Characteristics of Biofilms on Indwelling Medical Devices
Biofilms on indwelling medical devices may be composed of gram-positive or gram-negative bacteria or yeasts. Bacteria commonly isolated from these devices include the gram-positive Enterococcus faecalis,Staphylococcus aureus, Staphylococcus epidermidis, and Streptococcus viridans; and the gram-negative Escherichia coli, Klebsiella pneumoniae, Proteus mirabilis, and Pseudomonas aeruginosa. These organisms may originate from the skin of patients or health-care workers, tap water to which entry ports are exposed, or other sources in the environment. Biofilms may be composed of a single species or multiple species, depending on the device and its duration of use in the patient. Urinary catheter biofilms may initially be composed of single species, but longer exposures inevitably lead to multispecies biofilms. A distinguishing characteristic of biofilms is the presence of extracellular polymeric substances, primarily polysaccharides, surrounding and encasing the cells. These polysaccharides, which have been visualized by scanning electron microscopy (Figure 1), appear either as thin strands connecting the cells to the surface and one another or as sheets of amorphous material on a surface. Most biofilm volume is actually composed of this extracellular polymeric substance rather than cells, a fact that has been confirmed by ruthenium red staining and transmission electron microscopy. This biofilm matrix may act as a filter, entrapping minerals or host-produced serum components. Biofilms are both tenacious and highly resistant to antimicrobial treatment; Anwar et al. showed that treatment with levels of tobramycin far in excess of the MIC reduced biofilm cell counts for P. aeruginosa by approximately 2 logs, while the same dosage provided a >8-log decrease in planktonic cells of this organism.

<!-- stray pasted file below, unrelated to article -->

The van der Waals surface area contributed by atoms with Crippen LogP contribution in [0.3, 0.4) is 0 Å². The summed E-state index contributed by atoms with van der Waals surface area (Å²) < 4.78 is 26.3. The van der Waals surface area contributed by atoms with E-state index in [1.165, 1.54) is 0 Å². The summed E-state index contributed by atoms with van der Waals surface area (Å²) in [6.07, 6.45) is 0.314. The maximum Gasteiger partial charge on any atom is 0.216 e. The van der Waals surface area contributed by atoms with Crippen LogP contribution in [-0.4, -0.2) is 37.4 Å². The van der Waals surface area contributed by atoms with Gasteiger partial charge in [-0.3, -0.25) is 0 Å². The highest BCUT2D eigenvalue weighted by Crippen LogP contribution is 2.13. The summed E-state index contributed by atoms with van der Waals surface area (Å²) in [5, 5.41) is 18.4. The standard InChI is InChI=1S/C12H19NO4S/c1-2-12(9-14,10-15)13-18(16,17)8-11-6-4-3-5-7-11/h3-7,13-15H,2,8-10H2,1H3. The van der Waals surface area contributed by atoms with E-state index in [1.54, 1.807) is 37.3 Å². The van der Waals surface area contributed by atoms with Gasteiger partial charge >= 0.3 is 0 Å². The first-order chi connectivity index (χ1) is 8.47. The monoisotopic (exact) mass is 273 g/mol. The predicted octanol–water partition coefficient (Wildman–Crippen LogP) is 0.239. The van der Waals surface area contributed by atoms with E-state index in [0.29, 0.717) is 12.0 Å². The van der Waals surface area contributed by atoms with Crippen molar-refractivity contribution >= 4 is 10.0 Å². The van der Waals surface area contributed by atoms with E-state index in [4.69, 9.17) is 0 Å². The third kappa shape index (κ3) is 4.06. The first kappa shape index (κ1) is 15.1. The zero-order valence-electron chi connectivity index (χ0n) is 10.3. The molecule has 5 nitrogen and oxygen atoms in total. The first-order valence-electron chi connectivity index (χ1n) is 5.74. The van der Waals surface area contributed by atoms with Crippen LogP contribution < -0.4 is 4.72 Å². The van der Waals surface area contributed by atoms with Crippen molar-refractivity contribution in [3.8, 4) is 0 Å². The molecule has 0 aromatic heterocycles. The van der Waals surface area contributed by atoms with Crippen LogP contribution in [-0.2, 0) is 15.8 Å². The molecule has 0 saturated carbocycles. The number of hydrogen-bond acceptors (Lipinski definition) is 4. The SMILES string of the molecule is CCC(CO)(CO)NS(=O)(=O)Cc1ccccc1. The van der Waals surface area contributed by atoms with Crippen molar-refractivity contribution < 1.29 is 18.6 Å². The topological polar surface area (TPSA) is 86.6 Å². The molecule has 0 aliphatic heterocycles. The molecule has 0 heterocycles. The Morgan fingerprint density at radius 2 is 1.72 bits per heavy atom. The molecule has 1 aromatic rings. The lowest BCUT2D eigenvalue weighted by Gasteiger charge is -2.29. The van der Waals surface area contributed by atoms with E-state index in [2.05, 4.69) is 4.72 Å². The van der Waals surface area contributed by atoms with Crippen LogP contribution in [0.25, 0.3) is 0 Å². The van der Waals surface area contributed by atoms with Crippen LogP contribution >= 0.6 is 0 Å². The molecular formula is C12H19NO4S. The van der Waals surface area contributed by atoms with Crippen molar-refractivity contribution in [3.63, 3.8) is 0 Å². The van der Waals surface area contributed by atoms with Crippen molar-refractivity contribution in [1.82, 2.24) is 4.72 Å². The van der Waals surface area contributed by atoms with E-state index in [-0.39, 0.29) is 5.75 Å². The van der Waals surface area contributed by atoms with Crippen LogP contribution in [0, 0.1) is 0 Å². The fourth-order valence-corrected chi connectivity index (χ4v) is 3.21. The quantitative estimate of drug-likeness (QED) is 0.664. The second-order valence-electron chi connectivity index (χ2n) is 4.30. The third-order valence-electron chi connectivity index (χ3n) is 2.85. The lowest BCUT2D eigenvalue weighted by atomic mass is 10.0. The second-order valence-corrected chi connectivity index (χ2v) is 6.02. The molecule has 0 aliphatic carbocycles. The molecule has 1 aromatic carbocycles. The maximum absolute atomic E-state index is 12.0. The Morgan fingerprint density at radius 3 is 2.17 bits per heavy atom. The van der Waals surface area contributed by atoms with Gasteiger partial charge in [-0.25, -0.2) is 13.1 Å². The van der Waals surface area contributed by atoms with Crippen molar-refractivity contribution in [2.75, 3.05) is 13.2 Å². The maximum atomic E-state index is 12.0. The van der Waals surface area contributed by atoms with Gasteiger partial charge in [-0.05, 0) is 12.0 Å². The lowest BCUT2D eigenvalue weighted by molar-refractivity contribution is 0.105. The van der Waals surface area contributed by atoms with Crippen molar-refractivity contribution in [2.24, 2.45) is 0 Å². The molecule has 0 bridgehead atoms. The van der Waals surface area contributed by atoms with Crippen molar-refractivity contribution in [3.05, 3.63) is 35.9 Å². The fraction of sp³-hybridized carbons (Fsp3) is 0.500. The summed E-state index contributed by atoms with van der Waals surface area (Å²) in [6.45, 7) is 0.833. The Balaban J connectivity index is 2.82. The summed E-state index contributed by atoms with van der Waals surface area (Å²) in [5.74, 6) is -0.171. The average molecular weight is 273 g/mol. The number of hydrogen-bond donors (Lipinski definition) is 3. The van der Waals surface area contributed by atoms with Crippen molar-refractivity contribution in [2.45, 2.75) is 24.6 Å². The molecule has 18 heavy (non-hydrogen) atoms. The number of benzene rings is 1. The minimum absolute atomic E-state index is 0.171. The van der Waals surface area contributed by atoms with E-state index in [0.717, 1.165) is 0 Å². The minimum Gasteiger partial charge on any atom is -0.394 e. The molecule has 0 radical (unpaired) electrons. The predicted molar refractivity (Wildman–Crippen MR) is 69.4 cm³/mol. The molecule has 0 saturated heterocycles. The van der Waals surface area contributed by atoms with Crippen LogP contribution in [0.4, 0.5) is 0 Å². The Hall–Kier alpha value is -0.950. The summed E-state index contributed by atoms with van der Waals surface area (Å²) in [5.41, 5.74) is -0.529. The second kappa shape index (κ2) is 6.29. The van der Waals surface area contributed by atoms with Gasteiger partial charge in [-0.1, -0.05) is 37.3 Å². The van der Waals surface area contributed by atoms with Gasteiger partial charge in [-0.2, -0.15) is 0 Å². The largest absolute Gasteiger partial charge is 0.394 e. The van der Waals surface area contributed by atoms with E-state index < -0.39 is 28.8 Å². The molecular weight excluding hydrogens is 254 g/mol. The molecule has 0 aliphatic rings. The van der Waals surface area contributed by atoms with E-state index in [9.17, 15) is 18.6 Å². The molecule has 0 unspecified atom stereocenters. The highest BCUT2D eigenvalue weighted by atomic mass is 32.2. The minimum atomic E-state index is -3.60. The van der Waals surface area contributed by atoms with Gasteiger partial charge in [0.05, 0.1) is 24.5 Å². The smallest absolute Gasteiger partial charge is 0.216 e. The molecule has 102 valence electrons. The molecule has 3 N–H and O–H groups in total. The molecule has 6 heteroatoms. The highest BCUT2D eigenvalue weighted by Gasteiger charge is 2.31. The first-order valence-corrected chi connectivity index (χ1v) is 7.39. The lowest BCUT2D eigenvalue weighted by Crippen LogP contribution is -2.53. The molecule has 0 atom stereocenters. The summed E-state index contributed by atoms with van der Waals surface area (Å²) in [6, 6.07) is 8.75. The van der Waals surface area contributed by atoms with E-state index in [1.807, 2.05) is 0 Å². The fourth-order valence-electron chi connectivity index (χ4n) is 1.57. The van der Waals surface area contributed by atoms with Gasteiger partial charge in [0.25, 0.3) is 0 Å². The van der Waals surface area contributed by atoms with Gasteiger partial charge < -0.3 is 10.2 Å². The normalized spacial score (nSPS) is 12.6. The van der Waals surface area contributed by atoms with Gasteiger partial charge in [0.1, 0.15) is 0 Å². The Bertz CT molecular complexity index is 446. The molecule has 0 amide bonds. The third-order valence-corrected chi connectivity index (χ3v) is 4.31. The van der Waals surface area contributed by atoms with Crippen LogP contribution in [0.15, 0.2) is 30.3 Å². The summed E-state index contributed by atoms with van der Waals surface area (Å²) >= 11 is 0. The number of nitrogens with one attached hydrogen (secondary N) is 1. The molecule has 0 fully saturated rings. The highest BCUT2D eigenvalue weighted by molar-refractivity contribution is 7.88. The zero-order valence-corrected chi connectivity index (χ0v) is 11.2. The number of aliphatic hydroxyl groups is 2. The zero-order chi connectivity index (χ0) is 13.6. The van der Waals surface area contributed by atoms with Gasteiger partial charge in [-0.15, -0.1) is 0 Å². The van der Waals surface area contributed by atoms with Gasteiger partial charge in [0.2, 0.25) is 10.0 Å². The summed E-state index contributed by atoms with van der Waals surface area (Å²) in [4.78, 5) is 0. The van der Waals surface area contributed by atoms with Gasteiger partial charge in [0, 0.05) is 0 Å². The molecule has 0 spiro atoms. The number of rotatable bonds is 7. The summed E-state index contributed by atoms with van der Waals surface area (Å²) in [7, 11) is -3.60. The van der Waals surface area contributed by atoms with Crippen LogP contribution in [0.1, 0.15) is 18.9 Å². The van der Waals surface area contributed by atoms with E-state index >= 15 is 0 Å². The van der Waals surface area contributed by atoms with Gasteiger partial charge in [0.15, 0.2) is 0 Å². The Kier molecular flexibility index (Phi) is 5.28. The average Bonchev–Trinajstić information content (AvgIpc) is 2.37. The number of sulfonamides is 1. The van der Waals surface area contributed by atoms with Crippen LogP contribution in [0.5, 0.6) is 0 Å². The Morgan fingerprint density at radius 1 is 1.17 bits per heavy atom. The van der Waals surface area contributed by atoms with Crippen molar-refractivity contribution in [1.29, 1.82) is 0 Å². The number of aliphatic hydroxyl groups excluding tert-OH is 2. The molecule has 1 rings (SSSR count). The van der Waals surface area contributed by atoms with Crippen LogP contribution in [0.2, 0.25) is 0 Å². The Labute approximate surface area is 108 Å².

Figure 1. Scanning electron micrograph of Staphylococcus biofilm on the inner surface of a needleless connector.
Photograph by Janice Carr, Centers for Disease Control and Prevention, Antlanta, GA USA.
Emerging Infectious Diseases. 2001;7(2) © 2001 Centers for Disease Control and Prevention (CDC)